And I automatically said, "Sure, I have plenty."
The look he gave me! Boy, did we have a good laugh on that. We rolled in the floor laughing. He reminded me of that not long ago.
Racking my brain, I think McEntyres was next to a little street named Griggs Street, which led down into "colored town".

3:39 PM  
Anonymous HHC said...

Wow! I can't believe you came up with Griggs St. I checked on mapquest and you are correct!

So, Polly Hogshe(a)d was your g-g-g grandmother. That's interesting. You sure have found a lot of different surnames in your research. That must be rewarding.

4:48 PM  
Blogger ET said...

In this case, Griggs was an easy name to remember, my father worked with a policeman named Harold Griggs. As I remember, Harold dabbled in real estate some, so through my life I wondered if he owned the land that Griggs Street was on. Also, Harold Griggs was the original owner of Kennesaw Memorial Cemetery.

My ancestor Polly Hogshe(a)d Trammell drowned while tending her fish traps in the Little Tennessee River in Franklin, NC. I think I located the part of the river where the mishap happened.

5:17 PM  
Blogger deborah wilson said...

Eddie and HHC,

Well, Mrs. Hicks did seem sweet to me, I went in her store all the time, it was in the middle 60's, I was only 4 - 8 years old. Yessiree, I remember her candy, she always made sure I got what I wanted! lol But I'm glad to now know her name was Regina.

About that tunnel - isn't that interesting??? I never heard about that before...Eddie, see if you can come up with something and I'll search too. I'd also like to know what that tunnel was used for.

6:13 PM  
Blogger ET said...

I am not sure where I would have filed the article about the tunnel, which means it is probably in the boxes of "undecided where to file". I'll look for it.

Regina Hicks and her mother lived behind the store on East Dixie Avenue, across the street from the barber shop and a railroad yard. The RR yard is where many hobos used as their passenger terminal. One time a man, who I suspect came from the RR yard across the street, broke into their house. Regina took off running, leaving her poor old mother their to defend for herself... which, who knows, any person might have done the same thing under fear for their life.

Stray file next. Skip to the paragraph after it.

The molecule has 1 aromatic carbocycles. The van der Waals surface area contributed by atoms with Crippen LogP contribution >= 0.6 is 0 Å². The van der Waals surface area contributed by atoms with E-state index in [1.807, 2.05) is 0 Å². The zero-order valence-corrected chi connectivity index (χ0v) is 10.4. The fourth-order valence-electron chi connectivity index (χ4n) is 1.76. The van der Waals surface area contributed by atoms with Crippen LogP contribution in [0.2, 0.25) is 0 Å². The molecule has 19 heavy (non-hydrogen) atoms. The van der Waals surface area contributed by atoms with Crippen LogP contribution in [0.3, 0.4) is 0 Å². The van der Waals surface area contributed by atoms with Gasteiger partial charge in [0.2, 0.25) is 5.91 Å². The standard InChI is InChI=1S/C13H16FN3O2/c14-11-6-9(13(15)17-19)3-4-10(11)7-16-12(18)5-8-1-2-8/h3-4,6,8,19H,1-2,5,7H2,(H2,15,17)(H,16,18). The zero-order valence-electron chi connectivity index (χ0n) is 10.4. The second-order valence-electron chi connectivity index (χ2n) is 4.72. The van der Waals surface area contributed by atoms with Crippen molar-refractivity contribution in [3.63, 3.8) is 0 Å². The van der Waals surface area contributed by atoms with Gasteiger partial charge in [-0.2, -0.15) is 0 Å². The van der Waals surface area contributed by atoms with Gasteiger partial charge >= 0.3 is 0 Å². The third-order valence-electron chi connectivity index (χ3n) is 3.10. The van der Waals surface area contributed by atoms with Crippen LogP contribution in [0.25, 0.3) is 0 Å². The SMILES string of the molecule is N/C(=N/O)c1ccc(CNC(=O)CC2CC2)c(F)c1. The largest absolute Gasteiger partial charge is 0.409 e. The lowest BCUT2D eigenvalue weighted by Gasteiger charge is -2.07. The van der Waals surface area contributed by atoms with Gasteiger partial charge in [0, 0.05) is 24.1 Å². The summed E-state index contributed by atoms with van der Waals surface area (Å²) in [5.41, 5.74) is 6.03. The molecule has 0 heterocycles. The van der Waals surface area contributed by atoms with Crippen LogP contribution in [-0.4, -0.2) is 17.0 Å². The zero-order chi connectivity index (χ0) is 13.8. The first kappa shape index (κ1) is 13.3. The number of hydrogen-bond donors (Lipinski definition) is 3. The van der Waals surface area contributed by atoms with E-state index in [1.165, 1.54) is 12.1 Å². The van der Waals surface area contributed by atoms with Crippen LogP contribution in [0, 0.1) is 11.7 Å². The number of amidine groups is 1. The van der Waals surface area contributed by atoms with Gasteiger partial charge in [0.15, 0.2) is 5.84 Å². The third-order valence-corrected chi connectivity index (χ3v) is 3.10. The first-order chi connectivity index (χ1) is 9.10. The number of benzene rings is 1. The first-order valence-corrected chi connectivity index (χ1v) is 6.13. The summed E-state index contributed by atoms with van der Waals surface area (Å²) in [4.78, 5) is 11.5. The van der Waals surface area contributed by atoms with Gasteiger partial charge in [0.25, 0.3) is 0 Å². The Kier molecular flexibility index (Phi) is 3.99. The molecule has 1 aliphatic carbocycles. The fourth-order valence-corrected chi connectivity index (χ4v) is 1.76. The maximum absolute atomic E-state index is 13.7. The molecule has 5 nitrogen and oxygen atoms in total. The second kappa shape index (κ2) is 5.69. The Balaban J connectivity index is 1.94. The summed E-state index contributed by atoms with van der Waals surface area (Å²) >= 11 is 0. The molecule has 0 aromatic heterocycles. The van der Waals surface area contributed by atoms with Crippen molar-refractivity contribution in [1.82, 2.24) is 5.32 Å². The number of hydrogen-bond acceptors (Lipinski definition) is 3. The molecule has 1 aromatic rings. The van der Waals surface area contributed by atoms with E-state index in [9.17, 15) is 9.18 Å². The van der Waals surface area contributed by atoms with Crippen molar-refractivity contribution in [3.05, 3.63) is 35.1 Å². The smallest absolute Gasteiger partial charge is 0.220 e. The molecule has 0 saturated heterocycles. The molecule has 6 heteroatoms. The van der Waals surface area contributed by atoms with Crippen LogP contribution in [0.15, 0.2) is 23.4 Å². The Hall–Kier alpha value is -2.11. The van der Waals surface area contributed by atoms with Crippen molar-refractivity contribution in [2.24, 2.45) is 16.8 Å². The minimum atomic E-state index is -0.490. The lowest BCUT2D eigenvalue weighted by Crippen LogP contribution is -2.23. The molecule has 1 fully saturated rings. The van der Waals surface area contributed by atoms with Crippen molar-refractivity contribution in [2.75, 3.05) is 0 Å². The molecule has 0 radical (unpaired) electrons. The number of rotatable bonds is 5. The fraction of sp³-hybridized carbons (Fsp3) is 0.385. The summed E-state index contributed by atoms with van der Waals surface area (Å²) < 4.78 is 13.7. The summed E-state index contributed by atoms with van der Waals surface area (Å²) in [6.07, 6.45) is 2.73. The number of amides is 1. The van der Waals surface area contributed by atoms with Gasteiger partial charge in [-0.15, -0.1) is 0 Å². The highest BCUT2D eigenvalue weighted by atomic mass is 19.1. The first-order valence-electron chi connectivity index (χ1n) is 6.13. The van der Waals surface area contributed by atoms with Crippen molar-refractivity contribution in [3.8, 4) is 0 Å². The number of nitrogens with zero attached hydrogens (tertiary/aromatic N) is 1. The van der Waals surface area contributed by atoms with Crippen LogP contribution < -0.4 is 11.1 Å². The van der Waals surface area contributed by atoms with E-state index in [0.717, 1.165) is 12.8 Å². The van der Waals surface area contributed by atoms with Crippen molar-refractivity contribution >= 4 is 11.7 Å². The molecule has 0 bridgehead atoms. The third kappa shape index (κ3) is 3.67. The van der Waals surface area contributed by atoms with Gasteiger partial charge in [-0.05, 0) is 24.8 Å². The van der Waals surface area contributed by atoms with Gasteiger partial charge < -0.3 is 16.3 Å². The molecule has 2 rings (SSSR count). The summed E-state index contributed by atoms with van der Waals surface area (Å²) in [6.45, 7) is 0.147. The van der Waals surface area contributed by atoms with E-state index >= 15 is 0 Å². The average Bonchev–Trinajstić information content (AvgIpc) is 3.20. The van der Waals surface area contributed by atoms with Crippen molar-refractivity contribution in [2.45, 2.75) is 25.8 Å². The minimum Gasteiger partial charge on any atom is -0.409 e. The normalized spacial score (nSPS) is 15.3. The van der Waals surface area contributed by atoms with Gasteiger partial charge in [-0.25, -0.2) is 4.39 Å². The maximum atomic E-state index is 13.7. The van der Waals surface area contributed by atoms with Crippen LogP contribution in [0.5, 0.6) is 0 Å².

I think the man was caught and the mother got a bruise on her forehead, but other than that, everybody lived happily ever-after.

2:07 AM  
Blogger deborah wilson said...


I was thinking, if you can't find the article, I'm sure MDJ has a print in their archive.

I googled last night, and like HHC, I came up blank.

Mrs. Hicks, I never heard anything about that, but of course, I was too small. I'm not sure if Mom knows or not. But I do know that in later years, that whole area turned bad, and today some of it is still bad.

11:41 AM  
Blogger ET said...


I just went through my History of Marietta File; Georgia History File; and Marietta File. I didn't find the article about the tunnel but I may have it in one of the 4 or 5 boxes that the clipped articles are not in any kind of order.
I think the Archives might be a quicker way of finding it. And another thought, my mother-in-law may have it, she clips and saves everything - she has an archives filing system tht would make any archivist simmer with envy. I'll ask her the next time I talk to her.

12:26 PM  
Blogger ET said...

I forgot to mention that area going bad. A couple of years ago I bought a new bicycle and would drive either downtown and park at the 1st Methodist Church or at Larry Bell Park and ride over my old haunts. I agree, it does look run-down a bit.

On my rides, on East Dixie Avenue on the corner of Delk Street was always a man sitting on his porch in a wheel chair. I stopped and talked to him every time. My uncle lived next door to him years ago and he told me he was the one that found my uncle dead... my uncle's daughter called him to check on her dad, and sure 'nuff, he was sitting in his living room dead.
Now, during the past year, each time I ride by his house he is no longer sitting on the front porch - that is sad.

1:42 PM